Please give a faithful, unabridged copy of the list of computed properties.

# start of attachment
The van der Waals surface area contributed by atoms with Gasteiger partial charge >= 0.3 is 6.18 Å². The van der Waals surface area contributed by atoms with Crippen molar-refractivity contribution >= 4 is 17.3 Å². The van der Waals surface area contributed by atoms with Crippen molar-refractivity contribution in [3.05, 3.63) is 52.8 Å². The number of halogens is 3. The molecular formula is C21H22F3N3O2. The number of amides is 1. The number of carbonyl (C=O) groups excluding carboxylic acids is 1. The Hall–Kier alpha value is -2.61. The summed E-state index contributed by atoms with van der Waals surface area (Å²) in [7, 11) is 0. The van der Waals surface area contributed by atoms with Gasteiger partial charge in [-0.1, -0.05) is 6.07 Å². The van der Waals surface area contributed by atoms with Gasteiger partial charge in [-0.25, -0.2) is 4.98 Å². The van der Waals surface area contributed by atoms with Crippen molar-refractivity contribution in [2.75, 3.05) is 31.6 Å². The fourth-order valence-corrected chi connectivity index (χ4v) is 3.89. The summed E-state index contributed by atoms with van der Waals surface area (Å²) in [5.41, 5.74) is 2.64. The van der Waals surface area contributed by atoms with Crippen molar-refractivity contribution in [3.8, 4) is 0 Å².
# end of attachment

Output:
The van der Waals surface area contributed by atoms with Gasteiger partial charge >= 0.3 is 6.18 Å². The van der Waals surface area contributed by atoms with Crippen molar-refractivity contribution >= 4 is 17.3 Å². The van der Waals surface area contributed by atoms with Crippen molar-refractivity contribution in [3.05, 3.63) is 52.8 Å². The number of halogens is 3. The molecular formula is C21H22F3N3O2. The number of amides is 1. The number of carbonyl (C=O) groups excluding carboxylic acids is 1. The Hall–Kier alpha value is -2.61. The summed E-state index contributed by atoms with van der Waals surface area (Å²) in [7, 11) is 0. The van der Waals surface area contributed by atoms with Gasteiger partial charge in [-0.1, -0.05) is 6.07 Å². The van der Waals surface area contributed by atoms with Gasteiger partial charge in [-0.25, -0.2) is 4.98 Å². The van der Waals surface area contributed by atoms with Crippen molar-refractivity contribution in [2.75, 3.05) is 31.6 Å². The fourth-order valence-corrected chi connectivity index (χ4v) is 3.89. The summed E-state index contributed by atoms with van der Waals surface area (Å²) in [5.41, 5.74) is 2.64. The van der Waals surface area contributed by atoms with Crippen molar-refractivity contribution in [3.8, 4) is 0 Å².